Process management with runit

What is runit?

runit is a program to manage (start, stop and keep running) processes. It was intended to be a replacement for the standard Linux init, although RubyWorks stack uses it as an add-on instead.

Init (or whatever is the native way to launch daemon processes on a particular platform) is used to launch runit during the boot sequence, and then runit takes care of starting all other processes comprising the RubyWorks stack.

Why runit?

runit is a nice, uniform way to control services. It works the same way on all flavors of Linux, and doesn’t need actual services to be able to run in detached mode (Mongrel is notoriously weak in this area).

It also shortens boot time quite noticeably, especially on minimalist Linux configurations, by starting all services simultaneously, whereas init does it one process at a time.


As mentioned above, at boot time init has to start one process, /usr/sbin/runsvdir. On RedHat and CentOS RubyWorks installation adds this line to /etc/inittab:


On Debian and Ubuntu runsvdir is started by /etc/event.d/runit.

runsvdir then looks at directory /var/service/. Every subdirectory there is a service. In other words, a process that runit has to start and manage.

For every service subdirectory in /var/service/, runsvdir spawns a service controller process (/usr/sbin/runsv), which executes run script in service’s subdirectory. For example, HAProxy is launched by running /var/service/haproxy/run script.

Open /var/service/haproxy/run in a text editor, and you will note that it starts HAProxy in foreground mode, using exec, which is a shell keyword to replaces the shell process with a program specified in exec parameters. The end result is an haproxy process, which is a child of runsv process, which is a child of runsvdir process:

    init (process #1)
        runsvdir (runit's main process)
            runsv haproxy (HAProxy service controller)
                haproxy (the service itself)
            runsv mongrel_3002 (service controller for Mongrel on port 3002)
                rails_mongrel -p 3002 (Mongrel service)
            ... (and so on)

Observe that actual services always have a parent controller process (runsv). If a service process (haproxy in the example above) ever terminates, its controller receives a SIGCHILD signal, and promptly responds to it by spawning another haproxy. Thus, haproxy service is kept alive.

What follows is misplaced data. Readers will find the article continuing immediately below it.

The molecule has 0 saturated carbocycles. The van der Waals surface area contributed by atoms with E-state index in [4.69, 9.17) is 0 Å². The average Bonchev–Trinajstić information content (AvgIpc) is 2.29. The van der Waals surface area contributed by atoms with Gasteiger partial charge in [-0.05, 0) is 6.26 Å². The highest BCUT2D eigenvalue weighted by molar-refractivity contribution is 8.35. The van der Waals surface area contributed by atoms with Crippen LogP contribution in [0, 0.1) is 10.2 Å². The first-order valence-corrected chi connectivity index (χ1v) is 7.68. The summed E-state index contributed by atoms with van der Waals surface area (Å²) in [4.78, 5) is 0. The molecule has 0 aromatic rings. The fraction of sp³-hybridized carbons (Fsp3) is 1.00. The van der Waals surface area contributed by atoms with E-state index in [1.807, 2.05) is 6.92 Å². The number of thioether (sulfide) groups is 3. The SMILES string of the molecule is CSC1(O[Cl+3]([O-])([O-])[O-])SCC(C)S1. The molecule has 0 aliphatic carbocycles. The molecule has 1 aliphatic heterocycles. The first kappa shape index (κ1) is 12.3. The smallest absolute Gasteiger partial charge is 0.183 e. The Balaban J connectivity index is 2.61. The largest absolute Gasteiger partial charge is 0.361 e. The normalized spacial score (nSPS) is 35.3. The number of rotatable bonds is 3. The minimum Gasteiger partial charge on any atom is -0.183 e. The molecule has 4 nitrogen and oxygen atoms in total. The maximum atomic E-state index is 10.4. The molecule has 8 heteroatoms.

Another thing worth mentioning is that every service has a supervise directory, which has a number of files used by runit itself, but also some that are for the benefit of external programs and scripts. Thus, process id (PID) of the currently running haproxy process can be obtained by reading the contents of /var/service/haproxy/supervise/pid file, and the status of haproxy service (“up” or “down”) is in /var/service/haproxy/supervise/stat file.

Managing services

Runit has a command-line interface to control services. It is called sv, and can be used like this:

    sv up /var/service/haproxy   #bring up haproxy service by running /var/service/haproxy/run
    sv start haproxy             #same as 'sv up haproxy', but then wait for 7 seconds and fail if haproxy isn't running
    sv kill haproxy              #terminate HAProxy harshly, by sending it SIGKILL

Read man sv for many more options.

On thing you should keep in mind is that in RubyWorks stack running sv stop haproxy from the command line doesn’t really achieve the desired effect, because services are constantly monitored by a program called monit. As soon as it notices that HAProxy is down, it will ask runit to restart it.

Monit itself is the only RubyWorks service that should be started and stopped by sv.

Reading recent error messages through ps

runsvdir has a useful feature called ‘ps logging’. If any process under its control writes anything to its stderr, it appears on runsvdir’s ps entry. So, to have a quick glance at what’s currently going on in the stack, run a command like this: ps -ef | grep runsvdir, and you may see something like this:

    [root@vmtest haproxy]# ps -ef | grep runsvdir
    root      3153     1  0 02:09 ?        00:00:01 runsvdir -P /var/service log: aproxy' process is not running?
    'haproxy' trying to restart?monit: pidfile `/var/service/haproxy/supervise/pid' does not contain a valid pidn
    umber?monit: pidfile `/var/service/haproxy/supervise/pid' does not contain a valid pidnumber?'haproxy' start:
    /usr/bin/sv?monit: pidfile `/var/service/haproxy/supervise/pid' does not contain a valid pidnumber?'haproxy'
    process is running with pid 4081?...

The ps log has a fixed length, and runsvdir adds a dot to the end of it every 15 minutes. If nothing interesting (i.e., worth reporting in stderr) happens for a long time in any service, eventually you see just a long line of dots.

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